USING THE SCRIPT TASK
Now that you have a good overview of the scripting environment in SSIS, it’s time to dig into the Script Task and give it a spin. The Script Task was used heavily to demonstrate how the SSIS scripting environment works with Visual Studio and during the execution of a package. Generally, anything that you can script in the .NET managed environment that should run once per package or code loop belongs in the Script Task. The Script Task is used in the Control Flow of a package. Script Tasks are extremely useful and end up being the general-purpose utility component if the desired functionality is not available in the out-of-the-box Control Flow tasks.
Script Task In SSIS
Configuring the Script Task Editor
An earlier look at the Script Task Editor pointed out that two selections are available for the scripting language, but there are other options as well. Drop a Script Task on the Control Flow surface to display the Script Task Editor shown in below screen shot.
Here are the four properties on the Script tab to configure the Script Task:
- ScriptLanguage: This property defines the .NET language that will be used for the script. As demonstrated earlier, VB and C# are your two options.
- EntryPoint: This is the name of the method that will be called inside your script to begin execution.
- ReadOnlyVariables: This property enumerates a case-sensitive, comma-separated list of SSIS variables to which you allow explicit rights to be read by the Script Task.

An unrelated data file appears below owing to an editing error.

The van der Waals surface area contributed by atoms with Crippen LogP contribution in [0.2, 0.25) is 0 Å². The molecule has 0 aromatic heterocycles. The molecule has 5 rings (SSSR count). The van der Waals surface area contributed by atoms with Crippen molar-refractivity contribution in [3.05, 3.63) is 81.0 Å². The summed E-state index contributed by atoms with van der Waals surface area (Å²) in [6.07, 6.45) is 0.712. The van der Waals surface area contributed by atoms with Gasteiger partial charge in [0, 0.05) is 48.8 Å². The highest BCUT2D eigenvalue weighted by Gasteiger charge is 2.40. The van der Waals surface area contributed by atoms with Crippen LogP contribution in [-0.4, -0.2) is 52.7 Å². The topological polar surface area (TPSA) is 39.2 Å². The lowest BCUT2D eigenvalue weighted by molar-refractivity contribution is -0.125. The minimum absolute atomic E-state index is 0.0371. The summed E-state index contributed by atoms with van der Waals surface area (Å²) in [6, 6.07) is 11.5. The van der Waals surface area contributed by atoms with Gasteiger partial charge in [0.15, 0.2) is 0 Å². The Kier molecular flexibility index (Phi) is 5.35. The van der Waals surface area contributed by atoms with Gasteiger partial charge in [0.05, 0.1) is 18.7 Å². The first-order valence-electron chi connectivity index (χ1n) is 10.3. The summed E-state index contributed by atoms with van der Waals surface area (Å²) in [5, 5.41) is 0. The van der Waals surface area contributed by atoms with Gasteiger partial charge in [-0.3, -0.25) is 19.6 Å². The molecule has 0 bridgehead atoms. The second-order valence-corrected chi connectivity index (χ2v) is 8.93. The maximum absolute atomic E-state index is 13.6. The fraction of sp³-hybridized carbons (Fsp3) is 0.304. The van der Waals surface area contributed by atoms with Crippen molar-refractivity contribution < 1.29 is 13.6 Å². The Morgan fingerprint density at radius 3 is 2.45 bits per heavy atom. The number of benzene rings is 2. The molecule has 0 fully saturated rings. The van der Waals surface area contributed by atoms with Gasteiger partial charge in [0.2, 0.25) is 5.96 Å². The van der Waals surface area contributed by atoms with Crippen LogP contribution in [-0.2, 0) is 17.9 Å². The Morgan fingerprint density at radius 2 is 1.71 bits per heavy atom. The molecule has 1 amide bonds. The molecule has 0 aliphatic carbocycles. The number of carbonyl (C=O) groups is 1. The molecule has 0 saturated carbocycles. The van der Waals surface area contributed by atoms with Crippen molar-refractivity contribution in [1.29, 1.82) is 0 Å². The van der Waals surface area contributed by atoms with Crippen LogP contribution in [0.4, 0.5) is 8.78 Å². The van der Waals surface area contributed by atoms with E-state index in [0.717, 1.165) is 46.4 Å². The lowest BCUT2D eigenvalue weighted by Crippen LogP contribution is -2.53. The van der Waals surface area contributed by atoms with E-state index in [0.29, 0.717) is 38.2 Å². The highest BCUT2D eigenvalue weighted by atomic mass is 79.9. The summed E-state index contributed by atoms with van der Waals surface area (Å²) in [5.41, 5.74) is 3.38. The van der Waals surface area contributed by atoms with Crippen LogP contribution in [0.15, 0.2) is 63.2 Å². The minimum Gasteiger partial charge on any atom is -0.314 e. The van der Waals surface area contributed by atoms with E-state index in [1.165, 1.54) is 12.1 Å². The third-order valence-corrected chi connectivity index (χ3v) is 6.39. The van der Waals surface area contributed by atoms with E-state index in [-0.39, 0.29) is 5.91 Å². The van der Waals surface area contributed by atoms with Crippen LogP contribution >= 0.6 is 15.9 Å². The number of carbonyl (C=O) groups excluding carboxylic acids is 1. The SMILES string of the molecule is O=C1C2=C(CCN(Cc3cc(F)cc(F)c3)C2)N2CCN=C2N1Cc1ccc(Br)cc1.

- ReadWriteVariables: This property enumerates a case-sensitive, comma-separated list of SSIS variables to which you allow the script to read from and write to.
All scripts are precompiled by default, which improves performance and reduces the overhead of loading the language engine when running a package.
The second tab on the left, General, contains the task name and description properties.
The final page available on the left of this dialog is the Expressions tab. The Expressions tab provides access to the properties that can be set using an expression or expression-based variable. (See Using Variables, Parameters, and Expressions Topic for details about how to use expressions and variables.) Keep in mind that changing the ScriptLanguage property at runtime is neither possible nor desirable even though it is listed as a possibility in the Expression Editor.
Once the script language is set and the script accessed, a project file with a class named ScriptMain and a default entry point named Main() is created. As a reminder, an example of the Main() function is provided here without the
The code provided includes the statement to set the TaskResult of the Dts object to the enumerated value for success. The Script Task itself is a task in the collection of tasks for the package. Setting the TaskResult property of the task sets the return value for the Script Task and tells the package whether the result was a success or a failure.
By now, you have probably noticed all the references to Dts. What is this object and what can you do with it? This question is answered in the next section, as you peel back the layers of the Dts object.
The Script Task Dts Object
The Dts object is actually a property on your package that is an instance of the